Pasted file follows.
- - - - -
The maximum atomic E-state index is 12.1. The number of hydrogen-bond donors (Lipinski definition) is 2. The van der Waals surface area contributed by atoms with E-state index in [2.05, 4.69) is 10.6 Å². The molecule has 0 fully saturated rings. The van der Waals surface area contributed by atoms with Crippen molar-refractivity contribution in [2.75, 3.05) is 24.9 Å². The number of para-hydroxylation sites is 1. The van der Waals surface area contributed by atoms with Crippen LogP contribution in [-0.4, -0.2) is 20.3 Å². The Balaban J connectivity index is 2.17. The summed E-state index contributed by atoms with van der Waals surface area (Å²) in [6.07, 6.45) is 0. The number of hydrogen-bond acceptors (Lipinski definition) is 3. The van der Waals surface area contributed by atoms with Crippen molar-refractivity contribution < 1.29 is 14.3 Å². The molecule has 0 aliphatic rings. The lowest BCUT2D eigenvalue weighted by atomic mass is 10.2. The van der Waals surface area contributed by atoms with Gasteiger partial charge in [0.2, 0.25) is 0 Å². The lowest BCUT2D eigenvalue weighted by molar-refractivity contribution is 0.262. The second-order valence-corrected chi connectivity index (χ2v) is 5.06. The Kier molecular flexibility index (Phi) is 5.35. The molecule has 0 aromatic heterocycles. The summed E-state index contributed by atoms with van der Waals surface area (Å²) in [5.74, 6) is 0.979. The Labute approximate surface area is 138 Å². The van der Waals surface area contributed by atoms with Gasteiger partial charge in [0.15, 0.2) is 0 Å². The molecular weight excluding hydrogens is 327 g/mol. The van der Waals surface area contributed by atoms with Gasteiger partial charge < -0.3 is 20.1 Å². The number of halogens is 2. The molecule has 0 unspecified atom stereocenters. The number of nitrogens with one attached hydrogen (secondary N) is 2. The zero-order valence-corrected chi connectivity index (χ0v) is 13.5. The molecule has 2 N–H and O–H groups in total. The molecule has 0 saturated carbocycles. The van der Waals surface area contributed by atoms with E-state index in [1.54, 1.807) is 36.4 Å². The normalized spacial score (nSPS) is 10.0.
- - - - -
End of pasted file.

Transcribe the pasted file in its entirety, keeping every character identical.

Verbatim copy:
The maximum atomic E-state index is 12.1. The number of hydrogen-bond donors (Lipinski definition) is 2. The van der Waals surface area contributed by atoms with E-state index in [2.05, 4.69) is 10.6 Å². The molecule has 0 fully saturated rings. The van der Waals surface area contributed by atoms with Crippen molar-refractivity contribution in [2.75, 3.05) is 24.9 Å². The number of para-hydroxylation sites is 1. The van der Waals surface area contributed by atoms with Crippen LogP contribution in [-0.4, -0.2) is 20.3 Å². The Balaban J connectivity index is 2.17. The summed E-state index contributed by atoms with van der Waals surface area (Å²) in [6.07, 6.45) is 0. The number of hydrogen-bond acceptors (Lipinski definition) is 3. The van der Waals surface area contributed by atoms with Crippen molar-refractivity contribution < 1.29 is 14.3 Å². The molecule has 0 aliphatic rings. The lowest BCUT2D eigenvalue weighted by atomic mass is 10.2. The van der Waals surface area contributed by atoms with Gasteiger partial charge in [0.2, 0.25) is 0 Å². The lowest BCUT2D eigenvalue weighted by molar-refractivity contribution is 0.262. The second-order valence-corrected chi connectivity index (χ2v) is 5.06. The Kier molecular flexibility index (Phi) is 5.35. The molecule has 0 aromatic heterocycles. The summed E-state index contributed by atoms with van der Waals surface area (Å²) in [5.74, 6) is 0.979. The Labute approximate surface area is 138 Å². The van der Waals surface area contributed by atoms with Gasteiger partial charge in [0.15, 0.2) is 0 Å². The molecular weight excluding hydrogens is 327 g/mol. The van der Waals surface area contributed by atoms with Gasteiger partial charge < -0.3 is 20.1 Å². The number of halogens is 2. The molecule has 0 unspecified atom stereocenters. The number of nitrogens with one attached hydrogen (secondary N) is 2. The zero-order valence-corrected chi connectivity index (χ0v) is 13.5. The molecule has 2 N–H and O–H groups in total. The molecule has 0 saturated carbocycles. The van der Waals surface area contributed by atoms with E-state index in [1.54, 1.807) is 36.4 Å². The normalized spacial score (nSPS) is 10.0.